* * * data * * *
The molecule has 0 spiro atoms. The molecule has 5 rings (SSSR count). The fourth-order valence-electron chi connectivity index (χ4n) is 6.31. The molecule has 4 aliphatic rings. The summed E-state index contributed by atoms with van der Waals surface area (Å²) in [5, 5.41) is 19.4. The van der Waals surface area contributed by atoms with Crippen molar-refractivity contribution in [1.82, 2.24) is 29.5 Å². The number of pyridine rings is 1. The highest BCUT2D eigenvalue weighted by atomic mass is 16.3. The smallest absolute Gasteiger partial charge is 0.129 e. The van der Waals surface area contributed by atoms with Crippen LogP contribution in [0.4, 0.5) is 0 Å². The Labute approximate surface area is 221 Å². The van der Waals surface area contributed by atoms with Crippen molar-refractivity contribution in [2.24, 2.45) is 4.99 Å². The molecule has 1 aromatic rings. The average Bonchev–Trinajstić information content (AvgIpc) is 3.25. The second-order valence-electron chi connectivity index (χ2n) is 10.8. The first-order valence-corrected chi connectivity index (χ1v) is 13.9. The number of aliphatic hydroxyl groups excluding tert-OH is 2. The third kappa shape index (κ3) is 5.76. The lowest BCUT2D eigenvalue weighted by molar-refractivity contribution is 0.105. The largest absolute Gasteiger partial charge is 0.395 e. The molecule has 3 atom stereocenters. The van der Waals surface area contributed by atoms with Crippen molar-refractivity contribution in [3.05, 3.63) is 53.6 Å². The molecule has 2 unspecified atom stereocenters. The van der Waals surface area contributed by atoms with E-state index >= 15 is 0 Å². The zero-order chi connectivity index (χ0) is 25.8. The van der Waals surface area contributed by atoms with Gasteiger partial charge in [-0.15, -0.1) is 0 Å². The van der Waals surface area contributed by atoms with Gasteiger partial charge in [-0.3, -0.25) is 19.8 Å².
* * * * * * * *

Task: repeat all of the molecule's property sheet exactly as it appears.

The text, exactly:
The molecule has 0 spiro atoms. The molecule has 5 rings (SSSR count). The fourth-order valence-electron chi connectivity index (χ4n) is 6.31. The molecule has 4 aliphatic rings. The summed E-state index contributed by atoms with van der Waals surface area (Å²) in [5, 5.41) is 19.4. The van der Waals surface area contributed by atoms with Crippen molar-refractivity contribution in [1.82, 2.24) is 29.5 Å². The number of pyridine rings is 1. The highest BCUT2D eigenvalue weighted by atomic mass is 16.3. The smallest absolute Gasteiger partial charge is 0.129 e. The van der Waals surface area contributed by atoms with Crippen LogP contribution in [0.4, 0.5) is 0 Å². The Labute approximate surface area is 221 Å². The van der Waals surface area contributed by atoms with Crippen molar-refractivity contribution in [2.24, 2.45) is 4.99 Å². The molecule has 1 aromatic rings. The average Bonchev–Trinajstić information content (AvgIpc) is 3.25. The second-order valence-electron chi connectivity index (χ2n) is 10.8. The first-order valence-corrected chi connectivity index (χ1v) is 13.9. The number of aliphatic hydroxyl groups excluding tert-OH is 2. The third kappa shape index (κ3) is 5.76. The lowest BCUT2D eigenvalue weighted by molar-refractivity contribution is 0.105. The largest absolute Gasteiger partial charge is 0.395 e. The molecule has 3 atom stereocenters. The van der Waals surface area contributed by atoms with Crippen molar-refractivity contribution in [3.05, 3.63) is 53.6 Å². The molecule has 2 unspecified atom stereocenters. The van der Waals surface area contributed by atoms with E-state index >= 15 is 0 Å². The zero-order chi connectivity index (χ0) is 25.8. The van der Waals surface area contributed by atoms with Gasteiger partial charge in [-0.15, -0.1) is 0 Å². The van der Waals surface area contributed by atoms with Gasteiger partial charge in [-0.3, -0.25) is 19.8 Å².